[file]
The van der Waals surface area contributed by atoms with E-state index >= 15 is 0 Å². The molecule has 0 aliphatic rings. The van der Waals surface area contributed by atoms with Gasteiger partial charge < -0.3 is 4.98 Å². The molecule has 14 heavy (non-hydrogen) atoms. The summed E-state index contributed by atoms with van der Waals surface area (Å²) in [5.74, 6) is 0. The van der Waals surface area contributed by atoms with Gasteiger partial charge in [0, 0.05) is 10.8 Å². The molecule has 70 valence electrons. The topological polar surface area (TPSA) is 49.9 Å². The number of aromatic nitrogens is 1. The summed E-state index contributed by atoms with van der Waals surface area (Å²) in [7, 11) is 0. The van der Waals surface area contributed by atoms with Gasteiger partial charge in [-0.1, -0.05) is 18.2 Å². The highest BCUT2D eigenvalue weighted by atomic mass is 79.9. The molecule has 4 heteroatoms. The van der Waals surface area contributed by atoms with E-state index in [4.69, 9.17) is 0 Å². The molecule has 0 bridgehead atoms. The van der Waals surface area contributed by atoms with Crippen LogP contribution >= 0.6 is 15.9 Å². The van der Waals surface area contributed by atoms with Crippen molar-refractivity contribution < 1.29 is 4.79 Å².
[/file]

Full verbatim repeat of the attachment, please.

The van der Waals surface area contributed by atoms with E-state index >= 15 is 0 Å². The molecule has 0 aliphatic rings. The van der Waals surface area contributed by atoms with Gasteiger partial charge < -0.3 is 4.98 Å². The molecule has 14 heavy (non-hydrogen) atoms. The summed E-state index contributed by atoms with van der Waals surface area (Å²) in [5.74, 6) is 0. The van der Waals surface area contributed by atoms with Gasteiger partial charge in [0, 0.05) is 10.8 Å². The molecule has 70 valence electrons. The topological polar surface area (TPSA) is 49.9 Å². The number of aromatic nitrogens is 1. The summed E-state index contributed by atoms with van der Waals surface area (Å²) in [7, 11) is 0. The van der Waals surface area contributed by atoms with Gasteiger partial charge in [-0.1, -0.05) is 18.2 Å². The highest BCUT2D eigenvalue weighted by atomic mass is 79.9. The molecule has 4 heteroatoms. The van der Waals surface area contributed by atoms with E-state index in [4.69, 9.17) is 0 Å². The molecule has 0 bridgehead atoms. The van der Waals surface area contributed by atoms with Crippen LogP contribution >= 0.6 is 15.9 Å². The van der Waals surface area contributed by atoms with Crippen molar-refractivity contribution < 1.29 is 4.79 Å².